"Dikes are Safe at Present": The 1948 Columbia River Flood and the Destruction of Vanport
The Columbia River Flood
The timeline for the Columbia River flood activity began on April 19 and 20, 1948, when state and federal agencies met with the Red Cross to discuss coordination among their departments in case the river flooded. The U.S. District Engineer for Oregon referenced the conditions leading up to the flood of 1894 and pointed out that the winter and spring of 1947-48 held many parallels, and that a disaster preparedness plan was needed in this event.
By Thursday, May 20, the Crown-Willamette sawmill in Camas, Washington, had reduced its production to 30 percent (Oregonian, 5/26/48). Flood waters had already forced the closure of the Stebco lumber mill in Vancouver, as well as four other mills in Ridgefield, Washington.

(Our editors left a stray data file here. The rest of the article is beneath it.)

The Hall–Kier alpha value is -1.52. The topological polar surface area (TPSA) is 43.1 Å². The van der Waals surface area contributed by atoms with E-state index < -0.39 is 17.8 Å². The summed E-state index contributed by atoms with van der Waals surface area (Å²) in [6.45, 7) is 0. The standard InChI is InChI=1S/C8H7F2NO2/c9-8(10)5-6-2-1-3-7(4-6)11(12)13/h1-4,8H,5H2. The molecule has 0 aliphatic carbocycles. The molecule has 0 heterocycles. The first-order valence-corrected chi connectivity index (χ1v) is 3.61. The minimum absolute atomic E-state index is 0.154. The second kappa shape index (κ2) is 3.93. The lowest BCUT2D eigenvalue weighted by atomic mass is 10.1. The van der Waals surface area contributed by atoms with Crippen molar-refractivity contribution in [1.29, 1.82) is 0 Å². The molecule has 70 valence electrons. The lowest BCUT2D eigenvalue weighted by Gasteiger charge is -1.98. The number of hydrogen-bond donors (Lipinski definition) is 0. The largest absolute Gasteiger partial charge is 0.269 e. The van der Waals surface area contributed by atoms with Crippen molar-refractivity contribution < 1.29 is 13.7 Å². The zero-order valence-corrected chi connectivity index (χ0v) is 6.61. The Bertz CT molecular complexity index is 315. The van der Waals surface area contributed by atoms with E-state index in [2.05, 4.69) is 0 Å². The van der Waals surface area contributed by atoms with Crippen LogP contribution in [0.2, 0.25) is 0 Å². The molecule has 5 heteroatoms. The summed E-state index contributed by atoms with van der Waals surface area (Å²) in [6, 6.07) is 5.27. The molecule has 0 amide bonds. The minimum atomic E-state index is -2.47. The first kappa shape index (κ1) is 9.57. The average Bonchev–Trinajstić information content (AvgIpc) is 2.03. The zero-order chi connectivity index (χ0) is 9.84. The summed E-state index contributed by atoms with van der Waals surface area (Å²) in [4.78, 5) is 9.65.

On Sunday, May 23, rising water at the Crown-Willamette mill at Camas broke up six log rafts, scattering 1,800,000 feet of logs into the river. Most were recovered by Monday afternoon (Oregonian, 5/25/1948). In Vancouver, the lower half of the airport flooded, forcing engineers to use pumps to drain the water, but they were ordered to be removed for interfering with traffic.